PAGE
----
December 1, 2009

Cormac McCarthy’s Olivetti Lettera 32 for sale

This morning I read in the NYTimes that Cormac McCarthy is auctioning off his Olivetti Lettera 32. The auction is being handled by Christie's, if you would like to bid on it. The proceeds will be donated to the Sante Fe Institue. He agreed to retire his typewriter when a friend offered to buy him another. The replacement cost around $30, with shipping making up almost 2/3 of the total cost.

I have a soft spot in my heart for manual typewriters. I love the sound of the keys, and for a time in college had the Desk Accessory for my Mac that added the sound of a typewriter to each stroke of the keyboard.

Growing up, I typed reports on an old Alder "portable" typewriter that I almost needed help carrying, it was so heavy. Once I laid out a tri-fold brochure on careers in long-distance trucking and carefully typed out each side carefully on the machine.

It wasn't an easy typewriter to use. A certain amount of force was necessary to press the keys, and occasionally my fingers would slip and get caught between the keys. Extricating my fingers was a delicate operation.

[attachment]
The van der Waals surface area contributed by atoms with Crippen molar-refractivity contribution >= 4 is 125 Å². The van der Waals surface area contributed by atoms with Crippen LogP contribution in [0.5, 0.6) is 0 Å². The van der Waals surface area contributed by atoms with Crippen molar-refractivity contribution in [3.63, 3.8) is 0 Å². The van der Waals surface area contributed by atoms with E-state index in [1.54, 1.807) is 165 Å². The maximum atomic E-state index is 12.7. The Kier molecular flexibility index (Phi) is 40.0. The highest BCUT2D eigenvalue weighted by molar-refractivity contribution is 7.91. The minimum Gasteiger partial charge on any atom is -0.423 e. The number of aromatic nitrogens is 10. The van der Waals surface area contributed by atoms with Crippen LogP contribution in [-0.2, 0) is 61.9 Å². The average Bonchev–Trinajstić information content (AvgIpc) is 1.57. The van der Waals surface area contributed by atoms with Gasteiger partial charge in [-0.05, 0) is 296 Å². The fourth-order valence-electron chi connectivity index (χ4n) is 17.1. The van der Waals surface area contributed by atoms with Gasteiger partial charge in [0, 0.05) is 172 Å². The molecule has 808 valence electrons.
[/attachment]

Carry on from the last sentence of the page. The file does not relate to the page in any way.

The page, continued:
For years I wanted to buy an Underwood typewriter just to have on my shelf. Unfortunately, my apartment's too small to have knick knacks like that lying around, but someday it'd be a nice thing to have. When I was just starting out as a jacket designer I even remember admiring the cover for Stephen Dobyns' Best Words, Best Order: Essays on Poetry for its use of a closeup photograph of typewriter keys juxtaposed with a bed of nails (perhaps it reminded me of all those writing workshops in college).

My mother had an electric typewriter. I was be amazed at how quickly she could type and also at the strong electric hum that would emanate from the typewriter whenever she switched it on. It seemed then the height of technology, and I longed for the day that I would be able to command it.

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